homebrewing recipes

Brewing Watney’s Red (not Red Barrel), 1971

As we’ve noted several times before, Watney’s Red, launched in 1971, was a rather different beer to Watney’s Red Barrel, whose place it usurped.

The Watney’s quality control manual we’ve been lent was printed 1965 but contains typewritten inserts on how to brew Red, issued in August 1971.

There are some obvious omissions in the otherwise quite thorough information supplied. For example, no original gravity (OG) is specified. External sources of information, however, seem to confirm that gravity figures were approximately the same as for Red Barrel, which makes us think that these special instructions (reproduced in full, beneath the table, below) were intended as updates to the detailed instructions already included in the manual. Obvious, really, after all the time, money and effort that had been spent perfecting the process across multiple plants.

What is different?

  • RB used Fuggles and Goldings hops, while Red was permitted to contain new varieties of hops in the blend.
  • RB had 89% pale malt; by the time of Red, that had dropped to 77%, the difference being made up with a blend of proprietary brewing sugars. (‘High maltose content’, we think, from a bit of Google Books searching.)
  • RB gained much of its colour from crystal malt, Red from roasted barley.
  • Red was fizzier, with a target of 1.55 vols C02 as opposed to 1.45 in Red Barrel.

Anyway, here’s the raw data you need to work up a recipe for a clone of Red, should you so desire, but bear in mind that, as with Red Barrel, its character was probably largely defined by the filtering and pasteurising process.

(Can anyone decipher the bit about kelcoloid solution below…?)

Pale malt 77%
Lightly roasted barley (400° colour) 3%
Blend of Fermax/WS 2/Fermentose (fig 1, below) 20%
Caramel As required (see below)
C02 target 1.55  (1.40 – 1.70) vols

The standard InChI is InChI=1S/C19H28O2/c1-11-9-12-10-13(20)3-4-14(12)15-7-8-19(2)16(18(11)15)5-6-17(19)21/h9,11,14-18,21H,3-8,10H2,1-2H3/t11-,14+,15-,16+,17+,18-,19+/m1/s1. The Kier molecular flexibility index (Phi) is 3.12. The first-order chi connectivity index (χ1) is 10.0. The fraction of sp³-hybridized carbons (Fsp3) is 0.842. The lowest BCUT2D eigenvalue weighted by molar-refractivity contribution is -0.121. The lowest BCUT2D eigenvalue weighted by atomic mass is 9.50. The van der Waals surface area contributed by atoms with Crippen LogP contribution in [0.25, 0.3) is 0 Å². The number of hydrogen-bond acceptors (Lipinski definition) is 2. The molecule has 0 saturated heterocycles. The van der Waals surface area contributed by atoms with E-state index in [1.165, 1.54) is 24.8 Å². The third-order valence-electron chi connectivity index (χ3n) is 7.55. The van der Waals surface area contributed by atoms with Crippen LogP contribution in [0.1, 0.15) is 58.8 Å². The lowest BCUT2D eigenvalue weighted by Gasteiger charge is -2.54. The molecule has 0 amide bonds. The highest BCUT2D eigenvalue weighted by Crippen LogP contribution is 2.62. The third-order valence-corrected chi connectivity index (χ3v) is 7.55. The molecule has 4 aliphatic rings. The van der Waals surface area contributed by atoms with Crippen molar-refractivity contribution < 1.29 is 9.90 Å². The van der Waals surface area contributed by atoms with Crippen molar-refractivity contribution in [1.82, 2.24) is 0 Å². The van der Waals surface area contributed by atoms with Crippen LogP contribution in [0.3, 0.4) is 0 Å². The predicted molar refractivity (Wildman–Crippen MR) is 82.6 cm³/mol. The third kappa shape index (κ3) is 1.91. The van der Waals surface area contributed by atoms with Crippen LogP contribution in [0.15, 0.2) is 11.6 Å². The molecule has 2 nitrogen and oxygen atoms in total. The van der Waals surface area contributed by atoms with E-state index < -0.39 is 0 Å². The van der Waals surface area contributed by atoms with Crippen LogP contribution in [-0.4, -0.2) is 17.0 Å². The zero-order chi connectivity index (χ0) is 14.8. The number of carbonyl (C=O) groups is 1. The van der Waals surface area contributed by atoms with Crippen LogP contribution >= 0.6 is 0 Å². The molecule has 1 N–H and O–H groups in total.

Tint 29°
OG (sources) 1037.5


Brewing sugars in Watney's Red (scan of detail).
Fig 1.




Not more than a total of 4° of beer colour should be added in the form of caramel solution.


The above AG – AL is to be obtained in brewing without the addition of priming if possible. In the event of below limit AG – AL figures, priming will be added to adjust sweetness on the basis that 2 pints/brl at 1144 is equivalent to 3° AG – AL, e.g. if the AG – AL after brewing was 3.5 instead of 5.5, it would be necessary to add 1⅓ pints priming at 1144.


To be adjusted to attain the final bitterness with 25% of the final beer bitterness being derived from p.f.b.


A hop blend of three growths will be used as required. New varieties – Northern Brewer, Bullion may be used up to ⅓ of the blend. Late added hops will not be used.


2 pint/brl (added to cold tank).


2% W/W Solution delivered in 10 gallon polythene drums. Rate of addition 16 flu.ozs/brl. (0.8 pints/brl.), added by metering pump after sheet filtration and prior to pasteurising action.

3 replies on “Brewing Watney’s Red (not Red Barrel), 1971”

I guess PGA (available from yr LHBS ?) might be a reasonable substitution.

Kelcoloid is a trade brand of Propylene Glycol Alginate, a headache-inducing foam stabliser as per Kevin’s comment. It’s an artificial Carrageenan, and probably just as harmful.

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